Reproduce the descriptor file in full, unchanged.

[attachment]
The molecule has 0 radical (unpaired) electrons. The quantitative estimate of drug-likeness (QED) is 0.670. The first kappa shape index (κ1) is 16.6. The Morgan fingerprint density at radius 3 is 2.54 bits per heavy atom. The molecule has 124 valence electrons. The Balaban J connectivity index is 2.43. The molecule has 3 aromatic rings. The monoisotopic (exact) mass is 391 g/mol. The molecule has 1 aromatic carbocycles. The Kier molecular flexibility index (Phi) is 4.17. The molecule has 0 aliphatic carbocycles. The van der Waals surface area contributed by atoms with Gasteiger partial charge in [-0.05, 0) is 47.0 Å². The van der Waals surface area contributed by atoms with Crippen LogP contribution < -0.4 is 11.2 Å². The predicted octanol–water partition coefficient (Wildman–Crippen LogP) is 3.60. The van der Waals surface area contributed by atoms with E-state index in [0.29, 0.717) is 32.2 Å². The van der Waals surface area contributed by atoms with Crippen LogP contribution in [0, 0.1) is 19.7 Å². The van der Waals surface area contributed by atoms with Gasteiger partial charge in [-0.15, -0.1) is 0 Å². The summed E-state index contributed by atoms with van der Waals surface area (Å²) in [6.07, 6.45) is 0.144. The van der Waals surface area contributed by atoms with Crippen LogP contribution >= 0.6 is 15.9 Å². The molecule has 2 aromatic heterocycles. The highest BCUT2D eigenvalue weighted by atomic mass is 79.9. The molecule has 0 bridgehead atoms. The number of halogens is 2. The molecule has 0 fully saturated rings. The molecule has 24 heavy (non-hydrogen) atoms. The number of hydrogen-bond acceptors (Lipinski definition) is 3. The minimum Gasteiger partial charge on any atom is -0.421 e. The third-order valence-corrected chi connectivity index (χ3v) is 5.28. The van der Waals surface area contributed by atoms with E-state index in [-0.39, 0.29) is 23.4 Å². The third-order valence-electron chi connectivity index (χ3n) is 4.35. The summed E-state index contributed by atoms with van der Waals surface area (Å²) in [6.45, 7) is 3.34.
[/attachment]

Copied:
The molecule has 0 radical (unpaired) electrons. The quantitative estimate of drug-likeness (QED) is 0.670. The first kappa shape index (κ1) is 16.6. The Morgan fingerprint density at radius 3 is 2.54 bits per heavy atom. The molecule has 124 valence electrons. The Balaban J connectivity index is 2.43. The molecule has 3 aromatic rings. The monoisotopic (exact) mass is 391 g/mol. The molecule has 1 aromatic carbocycles. The Kier molecular flexibility index (Phi) is 4.17. The molecule has 0 aliphatic carbocycles. The van der Waals surface area contributed by atoms with Gasteiger partial charge in [-0.05, 0) is 47.0 Å². The van der Waals surface area contributed by atoms with Crippen LogP contribution < -0.4 is 11.2 Å². The predicted octanol–water partition coefficient (Wildman–Crippen LogP) is 3.60. The van der Waals surface area contributed by atoms with E-state index in [0.29, 0.717) is 32.2 Å². The van der Waals surface area contributed by atoms with Crippen LogP contribution in [0, 0.1) is 19.7 Å². The van der Waals surface area contributed by atoms with Gasteiger partial charge in [-0.15, -0.1) is 0 Å². The summed E-state index contributed by atoms with van der Waals surface area (Å²) in [6.07, 6.45) is 0.144. The van der Waals surface area contributed by atoms with Crippen LogP contribution >= 0.6 is 15.9 Å². The molecule has 2 aromatic heterocycles. The highest BCUT2D eigenvalue weighted by atomic mass is 79.9. The molecule has 0 bridgehead atoms. The number of halogens is 2. The molecule has 0 fully saturated rings. The molecule has 24 heavy (non-hydrogen) atoms. The number of hydrogen-bond acceptors (Lipinski definition) is 3. The minimum Gasteiger partial charge on any atom is -0.421 e. The third-order valence-corrected chi connectivity index (χ3v) is 5.28. The van der Waals surface area contributed by atoms with E-state index in [-0.39, 0.29) is 23.4 Å². The third-order valence-electron chi connectivity index (χ3n) is 4.35. The summed E-state index contributed by atoms with van der Waals surface area (Å²) in [6.45, 7) is 3.34.